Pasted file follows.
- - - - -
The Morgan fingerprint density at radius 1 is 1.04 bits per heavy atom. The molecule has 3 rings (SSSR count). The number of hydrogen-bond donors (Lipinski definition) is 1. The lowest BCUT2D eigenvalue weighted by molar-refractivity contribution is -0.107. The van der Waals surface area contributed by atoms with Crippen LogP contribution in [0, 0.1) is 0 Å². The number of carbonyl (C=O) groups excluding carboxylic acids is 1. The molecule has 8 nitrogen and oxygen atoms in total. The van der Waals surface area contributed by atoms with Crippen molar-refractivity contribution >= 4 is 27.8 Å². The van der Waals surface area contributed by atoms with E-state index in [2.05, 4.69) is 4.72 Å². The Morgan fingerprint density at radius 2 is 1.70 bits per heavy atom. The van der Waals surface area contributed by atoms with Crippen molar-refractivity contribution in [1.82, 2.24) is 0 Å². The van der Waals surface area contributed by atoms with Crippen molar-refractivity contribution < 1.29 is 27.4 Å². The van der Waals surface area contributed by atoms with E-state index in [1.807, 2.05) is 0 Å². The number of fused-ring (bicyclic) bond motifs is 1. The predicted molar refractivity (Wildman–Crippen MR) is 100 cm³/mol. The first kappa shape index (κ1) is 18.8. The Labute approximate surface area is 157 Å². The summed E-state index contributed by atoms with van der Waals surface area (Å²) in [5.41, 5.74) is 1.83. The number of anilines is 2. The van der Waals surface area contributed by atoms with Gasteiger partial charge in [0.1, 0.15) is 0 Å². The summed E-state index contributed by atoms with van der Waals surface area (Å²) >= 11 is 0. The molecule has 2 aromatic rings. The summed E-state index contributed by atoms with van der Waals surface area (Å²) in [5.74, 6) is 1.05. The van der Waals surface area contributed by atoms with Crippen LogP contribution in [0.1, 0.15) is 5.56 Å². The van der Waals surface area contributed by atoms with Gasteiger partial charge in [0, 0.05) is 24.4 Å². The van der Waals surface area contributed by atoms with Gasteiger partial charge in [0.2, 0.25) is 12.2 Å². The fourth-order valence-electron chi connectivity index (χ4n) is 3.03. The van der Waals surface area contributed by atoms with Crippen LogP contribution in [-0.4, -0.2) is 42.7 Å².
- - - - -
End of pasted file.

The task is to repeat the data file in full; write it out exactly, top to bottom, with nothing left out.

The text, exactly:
The Morgan fingerprint density at radius 1 is 1.04 bits per heavy atom. The molecule has 3 rings (SSSR count). The number of hydrogen-bond donors (Lipinski definition) is 1. The lowest BCUT2D eigenvalue weighted by molar-refractivity contribution is -0.107. The van der Waals surface area contributed by atoms with Crippen LogP contribution in [0, 0.1) is 0 Å². The number of carbonyl (C=O) groups excluding carboxylic acids is 1. The molecule has 8 nitrogen and oxygen atoms in total. The van der Waals surface area contributed by atoms with Crippen molar-refractivity contribution >= 4 is 27.8 Å². The van der Waals surface area contributed by atoms with E-state index in [2.05, 4.69) is 4.72 Å². The Morgan fingerprint density at radius 2 is 1.70 bits per heavy atom. The van der Waals surface area contributed by atoms with Crippen molar-refractivity contribution in [1.82, 2.24) is 0 Å². The van der Waals surface area contributed by atoms with Crippen molar-refractivity contribution < 1.29 is 27.4 Å². The van der Waals surface area contributed by atoms with E-state index in [1.807, 2.05) is 0 Å². The number of fused-ring (bicyclic) bond motifs is 1. The predicted molar refractivity (Wildman–Crippen MR) is 100 cm³/mol. The first kappa shape index (κ1) is 18.8. The Labute approximate surface area is 157 Å². The summed E-state index contributed by atoms with van der Waals surface area (Å²) in [5.41, 5.74) is 1.83. The number of anilines is 2. The van der Waals surface area contributed by atoms with Gasteiger partial charge in [0.1, 0.15) is 0 Å². The summed E-state index contributed by atoms with van der Waals surface area (Å²) >= 11 is 0. The molecule has 2 aromatic rings. The summed E-state index contributed by atoms with van der Waals surface area (Å²) in [5.74, 6) is 1.05. The van der Waals surface area contributed by atoms with Crippen LogP contribution in [0.1, 0.15) is 5.56 Å². The van der Waals surface area contributed by atoms with Gasteiger partial charge in [0, 0.05) is 24.4 Å². The van der Waals surface area contributed by atoms with Gasteiger partial charge in [0.2, 0.25) is 12.2 Å². The fourth-order valence-electron chi connectivity index (χ4n) is 3.03. The van der Waals surface area contributed by atoms with Crippen LogP contribution in [-0.4, -0.2) is 42.7 Å².